1. The petitioner was employed as a conductor under the respondents Undertaking for a period of about seven years. On 29-12-1984 an incident took place in the Bus which he was conducting. It was alleged against him that he had assaulted a lady passenger viz. Smt. Ranjana S. Mane. A charge sheet was served on him on 4-3-1985 calling upon him to explain the charges. He, however, did not submit his written explanation to charges denying of explaining the incident. The respondent held a domestic enquiry and found him guilty of the misconduct alleged against him and finally he was dismissed from employment by an order dated 9-7-1985. Against the said order his internal appeal was also dismissed.

2. Being aggrieved by the impugned order of dismissal he filed an application under section 79 r/w section 78 and 42(4) of the Bombay Industrial Relations Act, 1946 (hereinafter referred to as ''the Act') to challenge the propriety and legality of the impugned dismissal order. At the first instance the Labour Court by its order dated 30-10-1993 set aside the dismissal order and directed the employee to be reinstated with full back wages and continuity of service. I may mention here that the Labour Court had come to a conclusion that the enquiry was not fair and proper and that the findings were perverse. He held that the misconduct alleged against the employee was not proved and the findings of the Trying Officer (Enquiry Officer) were perverse, and therefore, the order of punishment of dismissal was not sustained by the Labour Court.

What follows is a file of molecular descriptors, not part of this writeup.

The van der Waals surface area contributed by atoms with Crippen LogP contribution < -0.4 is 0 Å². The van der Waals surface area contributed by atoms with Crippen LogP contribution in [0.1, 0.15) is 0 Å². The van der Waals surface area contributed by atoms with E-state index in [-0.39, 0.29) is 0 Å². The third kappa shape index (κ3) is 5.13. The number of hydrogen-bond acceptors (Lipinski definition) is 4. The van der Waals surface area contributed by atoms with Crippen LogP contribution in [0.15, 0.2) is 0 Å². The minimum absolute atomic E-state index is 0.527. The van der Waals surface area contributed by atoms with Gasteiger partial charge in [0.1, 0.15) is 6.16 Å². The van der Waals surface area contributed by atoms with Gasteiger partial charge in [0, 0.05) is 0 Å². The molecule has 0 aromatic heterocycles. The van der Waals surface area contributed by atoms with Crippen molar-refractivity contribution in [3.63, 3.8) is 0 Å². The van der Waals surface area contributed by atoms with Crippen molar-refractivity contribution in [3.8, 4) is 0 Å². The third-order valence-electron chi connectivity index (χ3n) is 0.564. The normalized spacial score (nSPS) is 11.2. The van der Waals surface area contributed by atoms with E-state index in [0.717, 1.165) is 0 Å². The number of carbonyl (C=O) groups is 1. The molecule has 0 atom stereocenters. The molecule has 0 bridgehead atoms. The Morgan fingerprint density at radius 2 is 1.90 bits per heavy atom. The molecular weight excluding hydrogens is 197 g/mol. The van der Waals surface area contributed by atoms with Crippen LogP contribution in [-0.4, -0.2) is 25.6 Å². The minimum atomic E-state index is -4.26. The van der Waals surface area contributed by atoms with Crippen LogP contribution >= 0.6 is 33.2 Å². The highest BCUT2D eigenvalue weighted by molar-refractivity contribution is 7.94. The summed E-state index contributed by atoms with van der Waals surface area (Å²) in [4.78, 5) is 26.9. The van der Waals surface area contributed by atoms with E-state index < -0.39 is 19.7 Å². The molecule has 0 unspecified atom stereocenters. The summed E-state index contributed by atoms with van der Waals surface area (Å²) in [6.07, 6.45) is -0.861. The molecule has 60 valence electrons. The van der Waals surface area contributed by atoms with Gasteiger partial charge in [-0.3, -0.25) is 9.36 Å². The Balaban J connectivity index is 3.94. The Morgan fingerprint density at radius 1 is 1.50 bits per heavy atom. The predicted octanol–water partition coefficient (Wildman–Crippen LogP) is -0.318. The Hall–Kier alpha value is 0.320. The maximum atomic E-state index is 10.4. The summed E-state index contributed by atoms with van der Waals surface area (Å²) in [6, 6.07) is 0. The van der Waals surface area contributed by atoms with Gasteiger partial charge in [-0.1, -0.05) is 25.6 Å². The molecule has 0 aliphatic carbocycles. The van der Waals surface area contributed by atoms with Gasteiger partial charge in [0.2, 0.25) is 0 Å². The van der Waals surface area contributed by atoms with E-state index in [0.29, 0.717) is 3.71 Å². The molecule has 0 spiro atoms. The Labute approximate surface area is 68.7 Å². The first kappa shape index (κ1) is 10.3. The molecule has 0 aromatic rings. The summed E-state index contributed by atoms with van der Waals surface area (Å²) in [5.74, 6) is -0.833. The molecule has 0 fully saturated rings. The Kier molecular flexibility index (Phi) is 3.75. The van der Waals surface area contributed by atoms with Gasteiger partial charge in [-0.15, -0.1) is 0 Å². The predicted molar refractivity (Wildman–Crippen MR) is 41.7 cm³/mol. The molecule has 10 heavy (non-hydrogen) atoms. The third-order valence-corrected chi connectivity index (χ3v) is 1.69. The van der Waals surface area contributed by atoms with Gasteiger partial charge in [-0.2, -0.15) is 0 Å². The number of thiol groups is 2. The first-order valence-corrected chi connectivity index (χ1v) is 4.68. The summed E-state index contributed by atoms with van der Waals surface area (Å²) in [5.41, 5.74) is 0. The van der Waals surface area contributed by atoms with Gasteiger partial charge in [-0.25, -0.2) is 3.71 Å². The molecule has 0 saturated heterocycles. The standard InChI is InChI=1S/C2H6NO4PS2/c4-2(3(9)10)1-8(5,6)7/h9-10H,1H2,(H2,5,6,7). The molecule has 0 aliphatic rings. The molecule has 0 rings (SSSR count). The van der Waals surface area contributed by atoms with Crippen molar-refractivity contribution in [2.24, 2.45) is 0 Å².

3. Being aggrieved by the order of the Labour Court the respondent herein preferred an appeal before the Industrial Court under section 84 of the Bombay Industrial Relations Act, 1946. The Industrial Court after hearing the parties held that the Labour Court had not decided properly the issue of findings of the Enquiry Officer and allowed the appeal by quashing and setting aside the order of the Labour Court. The Industrial Court was pleased to remand the matter back to the Labour Court for 'reappreciation with a direction that the case be considered on the basis of the departmental proceedings and that it should not be decided on the basis of the criminal proceedings as the action taken by the Undertaking was a departmental action'. Both the parties appear to have accepted the said judgment and order of the Industrial Court of remand of the matter to the Labour Court and they appeared before the Labour Court. The Labour Court after remand considering the order of the Industrial Court found that the Industrial Court had already found the employee guilty of the misconduct and therefore, there was nothing more to be decided and in view of the order of the Industrial Court the Labour Court had dismissed the application by his order dated 30-6-1995.